Asthma and chronic obstructive pulmonary disease (COPD) are not the same disease, but they do have similar symptoms. Asthma usually presents in childhood and early adulthood, and COPD usually affects people who smoke or used to smoke. COPD usually presents in a smoker/former smoker in his/her mid forties and early 50s. Asthma is usually triggered by irritants that are in the air, but can also be triggered by intrinsic factors, and also the occupational environment. Asthma and COPD are completely different illnesses that can have similar symptoms in the individuals.
There are different types of COPD; one form is emphysema, and the other form is chronic bronchitis. If you have COPD you may have a combination of both forms of COPD. Asthma and COPD can coexist in the same person. Many people with COPD are treated as though they have asthma. Some of the same medications used to treat asthma are used to treat COPD. People with asthma and COPD are often treated with an inhaled corticosteroid, such as Flovent. It is possible to get COPD if you are not a smoker. Some children are born without an enzyme, which can cause them to develop COPD.
Just as there is no cure for asthma, there is also no cure for COPD. Many of the same irritants that make asthma symptoms worse, can also exacerbate the symptoms of COPD. Just as with asthma, you may have coughing and production of mucus with COPD. There are manifestations of COPD that occur in individuals that don’t manifest with people with asthma. With COPD there is sometimes swelling of the feet and ankles due to cor pulmonale, or right heart failure. Cor pulmonale is a complication of COPD that is caused by heart and pulmonary insufficiencies. Much of the congestion and mucus from COPD is caused by pulmonary insufficiency, which is much different from asthma.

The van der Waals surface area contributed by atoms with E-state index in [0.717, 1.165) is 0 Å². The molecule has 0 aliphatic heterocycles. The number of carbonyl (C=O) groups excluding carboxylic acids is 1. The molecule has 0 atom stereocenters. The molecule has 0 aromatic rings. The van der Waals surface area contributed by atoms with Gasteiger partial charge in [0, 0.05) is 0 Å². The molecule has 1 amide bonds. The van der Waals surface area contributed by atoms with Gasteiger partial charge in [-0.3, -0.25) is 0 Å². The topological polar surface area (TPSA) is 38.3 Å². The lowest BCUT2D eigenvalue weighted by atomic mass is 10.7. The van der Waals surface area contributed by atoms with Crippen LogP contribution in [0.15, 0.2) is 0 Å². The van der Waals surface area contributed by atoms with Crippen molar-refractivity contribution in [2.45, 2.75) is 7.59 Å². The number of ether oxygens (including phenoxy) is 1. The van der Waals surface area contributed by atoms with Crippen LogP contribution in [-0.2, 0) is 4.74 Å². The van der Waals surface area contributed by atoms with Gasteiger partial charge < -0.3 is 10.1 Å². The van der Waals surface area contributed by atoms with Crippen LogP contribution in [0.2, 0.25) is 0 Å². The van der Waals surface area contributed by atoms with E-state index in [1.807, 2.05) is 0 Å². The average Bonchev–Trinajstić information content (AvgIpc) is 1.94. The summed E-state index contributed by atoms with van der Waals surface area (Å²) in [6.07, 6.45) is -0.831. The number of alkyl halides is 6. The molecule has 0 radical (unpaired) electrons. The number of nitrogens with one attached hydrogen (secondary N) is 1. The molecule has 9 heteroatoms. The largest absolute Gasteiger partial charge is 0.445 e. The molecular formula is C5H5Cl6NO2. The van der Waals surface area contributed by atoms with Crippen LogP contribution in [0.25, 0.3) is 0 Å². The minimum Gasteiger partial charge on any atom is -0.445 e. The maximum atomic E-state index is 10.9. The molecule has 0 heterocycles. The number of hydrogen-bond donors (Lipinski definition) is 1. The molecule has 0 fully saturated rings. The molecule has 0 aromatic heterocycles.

Asthma is treatable. With proper treatment and lifestyle changes you can lead a fairly normal life without any symptoms of asthma. Individuals with COPD hardly ever go a day without symptoms. For instance, slight exertion can create shortness of breath in a COPD patient. With healthy lifestyle, a COPD patient can see some recovery of lung function, but a pulmonary function test will show the presence of pulmonary problems. Many people with COPD can lead fairly normal lives if they improve their lifestyle early enough.
Lifestyle plays a big role in asthma and COPD. Obesity can affect asthmatics and people with COPD similarly, but the symptoms may be worse in the person with COPD. If you are 100 or more pounds overweight, and you have COPD you may not be able to walk and breathe at the same time. Just going to the toilet can tire you out to the point that you either lay in bed all the time or sit in a chair. Immobility can make both asthma and COPD worse. Losing weight can help improve asthma symptoms, and it can greatly improve the shortness of breath associated with COPD.
The commonality between asthma and COPD is that you experience breathing problems. If you have coughing, shortness of breath, see your doctor before you get too sick. It is easier to get well before your immune system gets so weak from fighting an illness. Whether you have asthma or COPD, you are at risk of getting respiratory infections, due to a weakened immune system. You may have asthma and COPD at the same time; it is very important to follow your doctor’s plan of care for your daily life. A weakened immune system could put you at risk for other illnesses, such as the flu and pneumonia. To stay as well as possible, it is important to live a healthy lifestyle, and to keep your follow up visits to your doctor. Your doctor may suggest that you get a flu shot, and pneumonia shot to protect you from developing a serious illness that could put your wellbeing at risk.